2. Type wget and then paste the link you just copied – for me the result was
  3. According to the post on, you also need a patched library file to make it all work. Rather than build it yourself, download the one that is attached to that post – patched by typing
    [edit: if you’re using the Raspian build, you’ll need a different version of this library, download my version of (compiled for armhf following instructions from If you’d rather compile for yourself, the instructions there are very clear.) Type: wget and also a second library,, which allows hashing of files for quick comparison of content (also compiled using intructions from  : wget ]
  4. Unzip the file you downloaded from CrashPlan by typing
    tar –xzf  CrashPlan_3.2.1_Linux.tgz
  5. Type cd CrashPlan-install
  6. Type ./ to run the installer. You’ll need to accept the defaults to be able to follow the rest of this guide – they’re all pretty sensible.
  7. When it’s done it will say that it started the CrashPlan background service, the one that does the actual backing up. It hasn’t, because we haven’t yet put the file we downloaded earlier in the right place. Type cd /usr/local/crashplan to move to the right directory.
  8. Type sudo mv to back up the original file (it’s not essential to back it up, but why not…) [edit: added ‘sudo’ to this command and the following one]
  9. Type sudo cp ~/ . (don’t miss out that period at the end. If you downloaded the file to a different directory, you’ll need to type that location instead)
    [edit: do the same as above for   sudo mv
    sudo cp ~/ . ]
  10. CrashPlan won’t start at boot by default. Type sudo nano /etc/rc.local to edit the start up script
  11. On the line above “exit 0“, type
    /usr/local/crashplan/bin/CrashPlanEngine start.
    Press ctrl+x to exit, press y to save, press return.
  12. Reboot by typing sudo shutdown now -r

Set up CrashPlan backups

You might think that you could do this using the XFCE desktop environment that comes with Debian for Raspberry Pi, but I didn’t get it to work. You need to use the ‘headless’ setup that CrashPlan themselves explain much better than I could. From there, your backup settings are up to you – attach an external drive, mount it in the right place, set your computers up to back up to the Raspberry Pi. For me, that meant doing the following (of course, it may be different for you):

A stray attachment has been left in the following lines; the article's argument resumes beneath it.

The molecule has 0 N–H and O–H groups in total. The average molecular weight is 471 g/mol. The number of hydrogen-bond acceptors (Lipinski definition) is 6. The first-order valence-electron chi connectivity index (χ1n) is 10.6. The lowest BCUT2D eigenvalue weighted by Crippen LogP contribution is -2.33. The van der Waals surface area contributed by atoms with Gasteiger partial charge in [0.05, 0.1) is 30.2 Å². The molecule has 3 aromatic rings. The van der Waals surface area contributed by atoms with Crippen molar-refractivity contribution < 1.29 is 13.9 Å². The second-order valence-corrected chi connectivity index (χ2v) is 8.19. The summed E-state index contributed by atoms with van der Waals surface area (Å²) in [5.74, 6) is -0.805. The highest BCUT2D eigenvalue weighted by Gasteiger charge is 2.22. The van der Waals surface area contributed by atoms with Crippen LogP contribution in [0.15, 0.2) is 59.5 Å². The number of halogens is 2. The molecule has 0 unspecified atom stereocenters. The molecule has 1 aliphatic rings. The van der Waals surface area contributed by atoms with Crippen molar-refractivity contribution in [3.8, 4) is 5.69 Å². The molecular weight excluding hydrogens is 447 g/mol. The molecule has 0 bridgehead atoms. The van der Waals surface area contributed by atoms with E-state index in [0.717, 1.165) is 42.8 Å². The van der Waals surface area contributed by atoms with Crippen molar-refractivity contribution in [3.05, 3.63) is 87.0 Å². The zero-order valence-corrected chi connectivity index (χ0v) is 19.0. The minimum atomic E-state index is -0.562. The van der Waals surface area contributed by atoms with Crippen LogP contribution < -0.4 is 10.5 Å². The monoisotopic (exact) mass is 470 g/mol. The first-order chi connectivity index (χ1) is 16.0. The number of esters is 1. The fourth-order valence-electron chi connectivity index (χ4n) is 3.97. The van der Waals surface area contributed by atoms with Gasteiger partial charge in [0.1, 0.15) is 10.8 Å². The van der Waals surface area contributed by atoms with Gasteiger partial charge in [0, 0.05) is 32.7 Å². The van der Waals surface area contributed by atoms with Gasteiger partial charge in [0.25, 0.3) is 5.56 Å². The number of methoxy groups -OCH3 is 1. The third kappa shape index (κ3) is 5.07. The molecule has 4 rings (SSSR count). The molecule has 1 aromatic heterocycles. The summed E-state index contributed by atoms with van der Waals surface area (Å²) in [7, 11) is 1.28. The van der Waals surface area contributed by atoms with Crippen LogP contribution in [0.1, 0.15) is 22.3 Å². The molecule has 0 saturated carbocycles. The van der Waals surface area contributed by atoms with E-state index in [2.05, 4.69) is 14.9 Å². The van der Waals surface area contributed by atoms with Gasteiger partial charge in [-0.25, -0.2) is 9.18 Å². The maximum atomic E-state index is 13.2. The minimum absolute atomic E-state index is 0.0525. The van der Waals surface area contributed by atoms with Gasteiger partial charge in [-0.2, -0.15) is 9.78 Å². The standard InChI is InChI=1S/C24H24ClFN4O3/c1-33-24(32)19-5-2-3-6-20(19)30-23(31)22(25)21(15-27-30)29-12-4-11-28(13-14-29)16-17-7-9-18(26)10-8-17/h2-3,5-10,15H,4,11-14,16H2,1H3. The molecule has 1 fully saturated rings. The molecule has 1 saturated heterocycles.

1. To find where your disk is connected, run sudo fdisk -l – if you have only attached one disk, it should be last on the list. You need to note the path under the word ‘device’ – it will begin /dev/ – for me it’s /dev/sda1
  2. Make a directory for the disk to be mounted at using sudo mkdir – I used sudo mkdir /mnt/backup
  3. The ‘fstab’ is a table of all the drives or ‘file systems’, you need to edit it sudo nano /etc/fstab
  4. At the bottom of the file, add a new line that looks something like this (though with the information you noted earlier)
    /dev/sda1 /mnt/backup auto defaults 0 0
    You should probably use a ‘tab’ between words rather than spaces, and don’t forget the two zeros
    [edit: I’ve actually done mine using uuid= – you can find the uuid by typing ls -l /dev/disk/by-uuid/ to give an fstab entry like UUID=41bd5b1f-3d55-43cc-8dc6-d7cd05725c2d /mnt/backup auto defaults 0 0]
  5. Mount the disk with sudo mount /dev/sda1 or whatever the correct path you noted earlier was
  6. Change the default path for backups in Crashplan (while it’s connected to the Raspberry Pi as in the instructions I linked to above) to the drive you’ve just mounted by clicking on the Settings tab, then click “Configure” next to “Inbound backup from other computers”, then clicking on the folder icon at the bottom of the pop-up

From there on, you’re really on your own, setting up backup on your other computers to the Raspberry Pi. Good luck!

Coming soon: setting up a SMB server to share files with Windows computers (and my Android phone).

If you’ve got any suggestions or problems with the instructions, please leave a comment below – I’d love to hear from you, even if it’s just to say that it worked for you.